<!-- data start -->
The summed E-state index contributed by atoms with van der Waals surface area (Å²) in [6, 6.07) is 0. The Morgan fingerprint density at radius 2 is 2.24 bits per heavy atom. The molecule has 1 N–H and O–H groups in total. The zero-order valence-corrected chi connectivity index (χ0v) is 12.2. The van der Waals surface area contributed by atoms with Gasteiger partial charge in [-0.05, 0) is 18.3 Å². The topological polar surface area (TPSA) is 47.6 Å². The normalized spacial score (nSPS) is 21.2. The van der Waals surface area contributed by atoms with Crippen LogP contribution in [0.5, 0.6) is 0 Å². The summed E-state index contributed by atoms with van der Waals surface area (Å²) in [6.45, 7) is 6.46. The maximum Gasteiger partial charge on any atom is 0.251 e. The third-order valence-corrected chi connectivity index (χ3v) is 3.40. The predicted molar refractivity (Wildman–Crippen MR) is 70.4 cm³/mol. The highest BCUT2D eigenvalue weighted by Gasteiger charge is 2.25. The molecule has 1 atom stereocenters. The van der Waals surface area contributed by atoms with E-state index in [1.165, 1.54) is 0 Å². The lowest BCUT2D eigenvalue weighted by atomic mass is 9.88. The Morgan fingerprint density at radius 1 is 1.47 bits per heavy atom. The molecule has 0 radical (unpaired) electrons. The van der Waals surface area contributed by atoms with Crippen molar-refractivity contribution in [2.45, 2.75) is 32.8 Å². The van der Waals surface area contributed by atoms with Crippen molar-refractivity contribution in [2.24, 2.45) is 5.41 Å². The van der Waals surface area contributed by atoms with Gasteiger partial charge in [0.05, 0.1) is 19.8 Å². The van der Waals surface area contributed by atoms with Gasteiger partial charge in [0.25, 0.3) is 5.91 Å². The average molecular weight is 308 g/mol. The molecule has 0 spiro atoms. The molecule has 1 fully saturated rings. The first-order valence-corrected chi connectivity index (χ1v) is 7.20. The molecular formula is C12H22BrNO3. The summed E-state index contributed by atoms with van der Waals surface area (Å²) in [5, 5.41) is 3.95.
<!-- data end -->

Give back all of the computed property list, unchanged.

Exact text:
The summed E-state index contributed by atoms with van der Waals surface area (Å²) in [6, 6.07) is 0. The Morgan fingerprint density at radius 2 is 2.24 bits per heavy atom. The molecule has 1 N–H and O–H groups in total. The zero-order valence-corrected chi connectivity index (χ0v) is 12.2. The van der Waals surface area contributed by atoms with Gasteiger partial charge in [-0.05, 0) is 18.3 Å². The topological polar surface area (TPSA) is 47.6 Å². The normalized spacial score (nSPS) is 21.2. The van der Waals surface area contributed by atoms with Crippen LogP contribution in [0.5, 0.6) is 0 Å². The summed E-state index contributed by atoms with van der Waals surface area (Å²) in [6.45, 7) is 6.46. The maximum Gasteiger partial charge on any atom is 0.251 e. The third-order valence-corrected chi connectivity index (χ3v) is 3.40. The predicted molar refractivity (Wildman–Crippen MR) is 70.4 cm³/mol. The highest BCUT2D eigenvalue weighted by Gasteiger charge is 2.25. The molecule has 1 atom stereocenters. The van der Waals surface area contributed by atoms with E-state index in [1.165, 1.54) is 0 Å². The lowest BCUT2D eigenvalue weighted by atomic mass is 9.88. The Morgan fingerprint density at radius 1 is 1.47 bits per heavy atom. The molecule has 0 radical (unpaired) electrons. The van der Waals surface area contributed by atoms with Crippen molar-refractivity contribution in [2.45, 2.75) is 32.8 Å². The van der Waals surface area contributed by atoms with Crippen molar-refractivity contribution in [2.24, 2.45) is 5.41 Å². The van der Waals surface area contributed by atoms with Gasteiger partial charge in [0.05, 0.1) is 19.8 Å². The van der Waals surface area contributed by atoms with Gasteiger partial charge in [0.25, 0.3) is 5.91 Å². The average molecular weight is 308 g/mol. The molecule has 0 spiro atoms. The molecule has 1 fully saturated rings. The first-order valence-corrected chi connectivity index (χ1v) is 7.20. The molecular formula is C12H22BrNO3. The summed E-state index contributed by atoms with van der Waals surface area (Å²) in [5, 5.41) is 3.95.